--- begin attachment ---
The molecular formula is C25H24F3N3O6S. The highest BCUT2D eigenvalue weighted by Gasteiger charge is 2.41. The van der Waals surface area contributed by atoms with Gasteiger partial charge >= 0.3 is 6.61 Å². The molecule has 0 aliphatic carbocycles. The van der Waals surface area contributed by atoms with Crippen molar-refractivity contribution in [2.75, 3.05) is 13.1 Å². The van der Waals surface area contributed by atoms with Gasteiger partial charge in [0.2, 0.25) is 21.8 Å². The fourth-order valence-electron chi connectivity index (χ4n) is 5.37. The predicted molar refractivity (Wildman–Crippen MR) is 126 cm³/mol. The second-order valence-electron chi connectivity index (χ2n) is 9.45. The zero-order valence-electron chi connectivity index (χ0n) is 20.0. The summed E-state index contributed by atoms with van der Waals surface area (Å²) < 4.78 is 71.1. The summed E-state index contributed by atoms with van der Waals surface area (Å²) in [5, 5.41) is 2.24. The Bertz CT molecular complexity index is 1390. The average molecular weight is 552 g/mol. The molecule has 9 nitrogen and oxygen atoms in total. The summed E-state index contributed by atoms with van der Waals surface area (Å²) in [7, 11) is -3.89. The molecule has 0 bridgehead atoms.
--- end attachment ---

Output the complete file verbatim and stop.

The molecular formula is C25H24F3N3O6S. The highest BCUT2D eigenvalue weighted by Gasteiger charge is 2.41. The van der Waals surface area contributed by atoms with Gasteiger partial charge >= 0.3 is 6.61 Å². The molecule has 0 aliphatic carbocycles. The van der Waals surface area contributed by atoms with Crippen molar-refractivity contribution in [2.75, 3.05) is 13.1 Å². The van der Waals surface area contributed by atoms with Gasteiger partial charge in [0.2, 0.25) is 21.8 Å². The fourth-order valence-electron chi connectivity index (χ4n) is 5.37. The predicted molar refractivity (Wildman–Crippen MR) is 126 cm³/mol. The second-order valence-electron chi connectivity index (χ2n) is 9.45. The zero-order valence-electron chi connectivity index (χ0n) is 20.0. The summed E-state index contributed by atoms with van der Waals surface area (Å²) < 4.78 is 71.1. The summed E-state index contributed by atoms with van der Waals surface area (Å²) in [5, 5.41) is 2.24. The Bertz CT molecular complexity index is 1390. The average molecular weight is 552 g/mol. The molecule has 9 nitrogen and oxygen atoms in total. The summed E-state index contributed by atoms with van der Waals surface area (Å²) in [7, 11) is -3.89. The molecule has 0 bridgehead atoms.